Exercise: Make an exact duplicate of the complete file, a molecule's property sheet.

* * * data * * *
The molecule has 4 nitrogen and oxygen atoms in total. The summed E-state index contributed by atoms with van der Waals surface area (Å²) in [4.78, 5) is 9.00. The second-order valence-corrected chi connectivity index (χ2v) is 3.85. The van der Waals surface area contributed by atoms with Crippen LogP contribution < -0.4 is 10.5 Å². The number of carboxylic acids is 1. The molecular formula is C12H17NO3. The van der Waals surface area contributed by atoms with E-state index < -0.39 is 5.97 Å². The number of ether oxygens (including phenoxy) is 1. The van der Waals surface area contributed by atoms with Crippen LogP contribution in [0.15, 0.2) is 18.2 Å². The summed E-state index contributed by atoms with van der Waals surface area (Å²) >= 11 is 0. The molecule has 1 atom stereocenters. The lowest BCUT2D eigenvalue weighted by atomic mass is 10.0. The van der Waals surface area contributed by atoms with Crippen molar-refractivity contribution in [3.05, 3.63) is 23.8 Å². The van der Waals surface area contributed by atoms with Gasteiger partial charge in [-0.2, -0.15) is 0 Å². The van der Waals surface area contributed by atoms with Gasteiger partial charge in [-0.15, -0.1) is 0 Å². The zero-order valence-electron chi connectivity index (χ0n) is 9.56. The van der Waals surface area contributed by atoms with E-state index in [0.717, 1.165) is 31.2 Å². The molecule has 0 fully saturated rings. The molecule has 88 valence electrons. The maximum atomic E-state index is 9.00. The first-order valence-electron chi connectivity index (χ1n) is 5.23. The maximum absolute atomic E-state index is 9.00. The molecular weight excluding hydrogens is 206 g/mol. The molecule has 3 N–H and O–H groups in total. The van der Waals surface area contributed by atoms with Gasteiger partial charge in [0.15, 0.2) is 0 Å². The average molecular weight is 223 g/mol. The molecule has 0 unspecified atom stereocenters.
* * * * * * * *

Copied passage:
The molecule has 4 nitrogen and oxygen atoms in total. The summed E-state index contributed by atoms with van der Waals surface area (Å²) in [4.78, 5) is 9.00. The second-order valence-corrected chi connectivity index (χ2v) is 3.85. The van der Waals surface area contributed by atoms with Crippen LogP contribution < -0.4 is 10.5 Å². The number of carboxylic acids is 1. The molecular formula is C12H17NO3. The van der Waals surface area contributed by atoms with E-state index < -0.39 is 5.97 Å². The number of ether oxygens (including phenoxy) is 1. The van der Waals surface area contributed by atoms with Crippen LogP contribution in [0.15, 0.2) is 18.2 Å². The summed E-state index contributed by atoms with van der Waals surface area (Å²) >= 11 is 0. The molecule has 1 atom stereocenters. The lowest BCUT2D eigenvalue weighted by atomic mass is 10.0. The van der Waals surface area contributed by atoms with Crippen molar-refractivity contribution in [3.05, 3.63) is 23.8 Å². The van der Waals surface area contributed by atoms with Gasteiger partial charge in [-0.2, -0.15) is 0 Å². The van der Waals surface area contributed by atoms with Gasteiger partial charge in [-0.15, -0.1) is 0 Å². The zero-order valence-electron chi connectivity index (χ0n) is 9.56. The van der Waals surface area contributed by atoms with E-state index in [0.717, 1.165) is 31.2 Å². The molecule has 0 fully saturated rings. The molecule has 88 valence electrons. The maximum atomic E-state index is 9.00. The first-order valence-electron chi connectivity index (χ1n) is 5.23. The maximum absolute atomic E-state index is 9.00. The molecular weight excluding hydrogens is 206 g/mol. The molecule has 3 N–H and O–H groups in total. The van der Waals surface area contributed by atoms with Gasteiger partial charge in [0.15, 0.2) is 0 Å². The average molecular weight is 223 g/mol. The molecule has 0 unspecified atom stereocenters.